# 2020 AMC 10B Problems/Problem 18

## Problem

An urn contains one red ball and one blue ball. A box of extra red and blue balls lie nearby. George performs the following operation four times: he draws a ball from the urn at random and then takes a ball of the same color from the box and returns those two matching balls to the urn. After the four iterations the urn contains six balls. What is the probability that the urn contains three balls of each color?

$\textbf{(A) } \frac16 \qquad \textbf{(B) }\frac15 \qquad \textbf{(C) } \frac14 \qquad \textbf{(D) } \frac13 \qquad \textbf{(E) } \frac12$

## Solution

Let $R$ denote that George selects a red ball and $B$ that he selects a blue one. Now, in order to get $3$ balls of each color, he needs $2$ more of both $R$ and $B$.

There are 6 cases: $RRBB, RBRB, RBBR, BBRR, BRBR, BRRB$ (we can confirm that there are only $6$ since $\binom{4}{2}=6$). However we can clump $RRBB + BBRR$, $RBRB + BRBR$, and $RBBR + BRRB$ together since they are equivalent by symmetry.

$\textbf{CASE 1: }$ $RRBB$ and $BBRR$

Let's find the probability that he picks the balls in the order of $RRBB$.

The probability that the first ball he picks is red is $\frac{1}{2}$.

Now there are $2$ reds and $1$ blue in the urn. The probability that he picks red again is now $\frac{2}{3}$.

There are $3$ reds and $1$ blue now. The probability that he picks a blue is $\frac{1}{4}$.

Finally, there are $3$ reds and $2$ blues. The probability that he picks a blue is $\frac{2}{5}$.

So the probability that the $RRBB$ case happens is $\frac{1}{2} \cdot \frac{2}{3} \cdot \frac{1}{4} \cdot \frac{2}{5} = \frac{1}{30}$. However, since the $BBRR$ case is the exact same by symmetry, case 1 has a probability of $\frac{1}{30} \cdot 2 = \frac{1}{15}$ chance of happening.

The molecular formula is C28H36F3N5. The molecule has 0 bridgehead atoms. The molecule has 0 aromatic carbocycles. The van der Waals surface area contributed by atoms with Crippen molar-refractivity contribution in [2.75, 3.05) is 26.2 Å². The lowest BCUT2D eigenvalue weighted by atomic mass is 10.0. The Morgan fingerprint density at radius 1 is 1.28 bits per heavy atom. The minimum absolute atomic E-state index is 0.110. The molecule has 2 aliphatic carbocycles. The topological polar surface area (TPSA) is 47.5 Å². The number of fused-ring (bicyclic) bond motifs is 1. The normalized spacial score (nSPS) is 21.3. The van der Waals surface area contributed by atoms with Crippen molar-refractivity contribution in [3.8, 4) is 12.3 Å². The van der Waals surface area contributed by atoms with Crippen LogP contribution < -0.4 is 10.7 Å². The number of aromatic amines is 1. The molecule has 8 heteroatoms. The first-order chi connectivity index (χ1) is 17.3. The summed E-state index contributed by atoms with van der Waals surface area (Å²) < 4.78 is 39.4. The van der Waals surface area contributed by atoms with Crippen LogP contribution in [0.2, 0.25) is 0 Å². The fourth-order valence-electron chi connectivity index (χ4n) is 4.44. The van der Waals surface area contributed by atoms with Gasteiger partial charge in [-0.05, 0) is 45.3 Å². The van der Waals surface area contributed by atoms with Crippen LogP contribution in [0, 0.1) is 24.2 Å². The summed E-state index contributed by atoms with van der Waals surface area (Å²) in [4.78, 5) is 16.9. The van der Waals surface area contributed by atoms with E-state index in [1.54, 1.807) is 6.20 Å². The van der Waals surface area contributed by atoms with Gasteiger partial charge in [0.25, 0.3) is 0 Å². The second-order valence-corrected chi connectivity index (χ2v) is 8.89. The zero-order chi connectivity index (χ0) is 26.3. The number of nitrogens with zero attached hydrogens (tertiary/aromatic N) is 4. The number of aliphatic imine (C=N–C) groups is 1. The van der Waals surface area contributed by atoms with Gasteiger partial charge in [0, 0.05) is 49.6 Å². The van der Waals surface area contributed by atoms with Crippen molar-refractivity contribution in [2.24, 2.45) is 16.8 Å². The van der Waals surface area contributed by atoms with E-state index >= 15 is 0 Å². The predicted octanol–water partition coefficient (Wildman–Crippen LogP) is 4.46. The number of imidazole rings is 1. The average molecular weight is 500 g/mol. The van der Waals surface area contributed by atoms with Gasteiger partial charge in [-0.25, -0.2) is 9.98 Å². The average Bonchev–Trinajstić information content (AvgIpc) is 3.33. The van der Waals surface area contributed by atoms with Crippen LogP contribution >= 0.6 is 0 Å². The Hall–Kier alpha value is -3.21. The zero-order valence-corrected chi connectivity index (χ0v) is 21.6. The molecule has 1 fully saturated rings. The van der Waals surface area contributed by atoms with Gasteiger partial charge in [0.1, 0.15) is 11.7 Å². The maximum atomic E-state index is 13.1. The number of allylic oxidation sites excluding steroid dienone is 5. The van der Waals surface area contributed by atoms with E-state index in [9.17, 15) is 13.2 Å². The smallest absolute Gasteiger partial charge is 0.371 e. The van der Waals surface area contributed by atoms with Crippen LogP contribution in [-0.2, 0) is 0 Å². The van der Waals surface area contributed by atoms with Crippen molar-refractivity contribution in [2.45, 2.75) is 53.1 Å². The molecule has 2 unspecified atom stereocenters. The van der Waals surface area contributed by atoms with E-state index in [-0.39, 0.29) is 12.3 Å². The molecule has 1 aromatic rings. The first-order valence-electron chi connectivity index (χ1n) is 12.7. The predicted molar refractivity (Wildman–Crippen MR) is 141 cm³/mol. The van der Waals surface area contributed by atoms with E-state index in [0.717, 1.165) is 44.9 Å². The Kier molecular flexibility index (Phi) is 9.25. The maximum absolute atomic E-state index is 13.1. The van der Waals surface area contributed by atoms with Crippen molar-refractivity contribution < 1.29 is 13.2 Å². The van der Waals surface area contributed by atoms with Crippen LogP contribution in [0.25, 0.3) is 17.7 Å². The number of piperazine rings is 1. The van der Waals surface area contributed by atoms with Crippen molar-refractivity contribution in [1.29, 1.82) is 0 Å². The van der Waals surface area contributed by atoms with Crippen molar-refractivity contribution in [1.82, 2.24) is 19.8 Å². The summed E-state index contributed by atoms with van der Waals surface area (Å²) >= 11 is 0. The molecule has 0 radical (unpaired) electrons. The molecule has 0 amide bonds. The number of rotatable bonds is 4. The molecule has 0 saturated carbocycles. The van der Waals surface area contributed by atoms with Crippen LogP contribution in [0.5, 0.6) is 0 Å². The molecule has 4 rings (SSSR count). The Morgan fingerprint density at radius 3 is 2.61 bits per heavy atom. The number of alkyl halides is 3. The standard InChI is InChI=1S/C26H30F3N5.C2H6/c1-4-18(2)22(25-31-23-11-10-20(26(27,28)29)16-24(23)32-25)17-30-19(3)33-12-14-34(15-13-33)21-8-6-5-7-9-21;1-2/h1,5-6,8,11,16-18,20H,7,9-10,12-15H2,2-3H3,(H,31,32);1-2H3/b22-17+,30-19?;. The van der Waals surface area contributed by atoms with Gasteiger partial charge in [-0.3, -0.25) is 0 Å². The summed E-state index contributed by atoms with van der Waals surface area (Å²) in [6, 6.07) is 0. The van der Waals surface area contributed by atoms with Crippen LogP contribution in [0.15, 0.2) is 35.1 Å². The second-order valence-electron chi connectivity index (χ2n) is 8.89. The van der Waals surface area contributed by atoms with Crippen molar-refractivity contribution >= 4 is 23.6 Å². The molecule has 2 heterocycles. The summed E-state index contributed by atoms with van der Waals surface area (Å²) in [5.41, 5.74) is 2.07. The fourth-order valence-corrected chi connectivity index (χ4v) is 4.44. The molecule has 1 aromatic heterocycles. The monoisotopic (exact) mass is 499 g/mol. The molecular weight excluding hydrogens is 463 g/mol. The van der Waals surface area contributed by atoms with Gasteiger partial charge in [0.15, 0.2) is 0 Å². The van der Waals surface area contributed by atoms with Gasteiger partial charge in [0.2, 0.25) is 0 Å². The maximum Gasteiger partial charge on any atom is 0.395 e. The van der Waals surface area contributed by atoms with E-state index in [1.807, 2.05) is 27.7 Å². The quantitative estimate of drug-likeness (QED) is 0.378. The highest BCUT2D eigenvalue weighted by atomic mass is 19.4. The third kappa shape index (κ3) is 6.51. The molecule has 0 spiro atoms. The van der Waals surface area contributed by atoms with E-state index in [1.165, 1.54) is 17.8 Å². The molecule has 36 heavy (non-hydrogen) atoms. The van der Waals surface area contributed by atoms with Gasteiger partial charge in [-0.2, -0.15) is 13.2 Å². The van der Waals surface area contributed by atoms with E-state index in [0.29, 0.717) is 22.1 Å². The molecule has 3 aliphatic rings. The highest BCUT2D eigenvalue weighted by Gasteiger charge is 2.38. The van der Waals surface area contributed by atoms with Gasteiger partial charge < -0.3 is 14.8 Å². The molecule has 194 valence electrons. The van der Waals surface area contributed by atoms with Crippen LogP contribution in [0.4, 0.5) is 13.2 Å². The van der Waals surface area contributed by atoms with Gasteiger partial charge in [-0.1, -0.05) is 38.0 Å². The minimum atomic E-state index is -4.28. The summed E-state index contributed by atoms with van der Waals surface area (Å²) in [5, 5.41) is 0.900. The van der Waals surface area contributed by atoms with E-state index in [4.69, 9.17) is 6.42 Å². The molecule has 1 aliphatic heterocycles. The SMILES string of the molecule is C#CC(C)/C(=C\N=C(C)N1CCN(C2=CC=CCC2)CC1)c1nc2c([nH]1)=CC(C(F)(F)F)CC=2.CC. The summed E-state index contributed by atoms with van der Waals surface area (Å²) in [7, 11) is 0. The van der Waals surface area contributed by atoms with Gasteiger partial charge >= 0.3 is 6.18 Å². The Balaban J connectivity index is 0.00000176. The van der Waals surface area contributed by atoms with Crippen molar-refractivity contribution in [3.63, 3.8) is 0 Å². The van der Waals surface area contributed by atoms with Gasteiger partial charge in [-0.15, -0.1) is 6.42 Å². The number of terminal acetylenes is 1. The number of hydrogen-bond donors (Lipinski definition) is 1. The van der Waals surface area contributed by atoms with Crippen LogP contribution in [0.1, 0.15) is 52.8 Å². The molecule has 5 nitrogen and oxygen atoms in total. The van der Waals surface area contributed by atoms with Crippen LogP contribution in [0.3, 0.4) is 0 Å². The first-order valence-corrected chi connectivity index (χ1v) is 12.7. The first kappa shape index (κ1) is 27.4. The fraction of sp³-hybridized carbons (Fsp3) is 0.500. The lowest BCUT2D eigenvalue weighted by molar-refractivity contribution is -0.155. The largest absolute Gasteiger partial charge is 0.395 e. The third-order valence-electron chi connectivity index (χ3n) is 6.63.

$\textbf{CASE 2: }$ $RBRB$ and $BRBR$

Let's find the probability that he picks the balls in the order of $RBRB$.

The probability that the first ball he picks is red is $\frac{1}{2}$.

Now there are $2$ reds and $1$ blue in the urn. The probability that he picks blue is $\frac{1}{3}$.

There are $2$ reds and $2$ blues now. The probability that he picks a red is $\frac{1}{2}$.

Finally, there are $3$ reds and $2$ blues. The probability that he picks a blue is $\frac{2}{5}$.

So the probability that the $RBRB$ case happens is $\frac{1}{2} \cdot \frac{1}{3} \cdot \frac{1}{2} \cdot \frac{2}{5} = \frac{1}{30}$. However, since the $BRBR$ case is the exact same by symmetry, case 2 has a probability of $\frac{1}{30} \cdot 2 = \frac{1}{15}$ chance of happening.

$\textbf{CASE 3: }$ $RBBR$ and $BRRB$

Let's find the probability that he picks the balls in the order of $RBBR$.

The probability that the first ball he picks is red is $\frac{1}{2}$.

Now there are $2$ reds and $1$ blue in the urn. The probability that he picks blue is $\frac{1}{3}$.

There are $2$ reds and $2$ blues now. The probability that he picks a blue is $\frac{1}{2}$.

Finally, there are $2$ reds and $3$ blues. The probability that he picks a red is $\frac{2}{5}$.

So the probability that the $RBBR$ case happens is $\frac{1}{2} \cdot \frac{1}{3} \cdot \frac{1}{2} \cdot \frac{2}{5} = \frac{1}{30}$. However, since the $BRBR$ case is the exact same by symmetry, case 3 has a probability of $\frac{1}{30} \cdot 2 = \frac{1}{15}$ chance of happening.

Adding up the cases, we have $\frac{1}{15}+\frac{1}{15}+\frac{1}{15}=\boxed{\textbf{(B) }\frac15}$ ~quacker88

~IceMatrix